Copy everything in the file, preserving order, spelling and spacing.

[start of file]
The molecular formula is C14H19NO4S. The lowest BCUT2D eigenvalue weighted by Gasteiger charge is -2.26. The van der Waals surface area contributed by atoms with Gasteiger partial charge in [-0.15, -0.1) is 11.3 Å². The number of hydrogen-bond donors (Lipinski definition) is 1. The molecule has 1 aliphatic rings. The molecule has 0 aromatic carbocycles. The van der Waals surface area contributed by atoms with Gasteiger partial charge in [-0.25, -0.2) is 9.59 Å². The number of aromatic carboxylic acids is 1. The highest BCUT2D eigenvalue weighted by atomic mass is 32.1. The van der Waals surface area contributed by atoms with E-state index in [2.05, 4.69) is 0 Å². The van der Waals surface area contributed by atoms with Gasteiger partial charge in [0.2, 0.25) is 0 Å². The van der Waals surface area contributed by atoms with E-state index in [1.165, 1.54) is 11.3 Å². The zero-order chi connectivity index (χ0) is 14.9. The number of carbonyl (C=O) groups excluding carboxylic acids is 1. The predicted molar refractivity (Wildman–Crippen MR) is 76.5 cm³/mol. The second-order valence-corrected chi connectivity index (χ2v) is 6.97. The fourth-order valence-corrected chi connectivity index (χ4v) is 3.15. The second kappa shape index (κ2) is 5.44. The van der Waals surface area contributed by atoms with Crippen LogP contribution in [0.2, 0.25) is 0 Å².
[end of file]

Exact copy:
The molecular formula is C14H19NO4S. The lowest BCUT2D eigenvalue weighted by Gasteiger charge is -2.26. The van der Waals surface area contributed by atoms with Gasteiger partial charge in [-0.15, -0.1) is 11.3 Å². The number of hydrogen-bond donors (Lipinski definition) is 1. The molecule has 1 aliphatic rings. The molecule has 0 aromatic carbocycles. The van der Waals surface area contributed by atoms with Gasteiger partial charge in [-0.25, -0.2) is 9.59 Å². The number of aromatic carboxylic acids is 1. The highest BCUT2D eigenvalue weighted by atomic mass is 32.1. The van der Waals surface area contributed by atoms with E-state index in [2.05, 4.69) is 0 Å². The van der Waals surface area contributed by atoms with Gasteiger partial charge in [0.2, 0.25) is 0 Å². The van der Waals surface area contributed by atoms with E-state index in [1.165, 1.54) is 11.3 Å². The zero-order chi connectivity index (χ0) is 14.9. The number of carbonyl (C=O) groups excluding carboxylic acids is 1. The predicted molar refractivity (Wildman–Crippen MR) is 76.5 cm³/mol. The second-order valence-corrected chi connectivity index (χ2v) is 6.97. The fourth-order valence-corrected chi connectivity index (χ4v) is 3.15. The second kappa shape index (κ2) is 5.44. The van der Waals surface area contributed by atoms with Crippen LogP contribution in [0.2, 0.25) is 0 Å².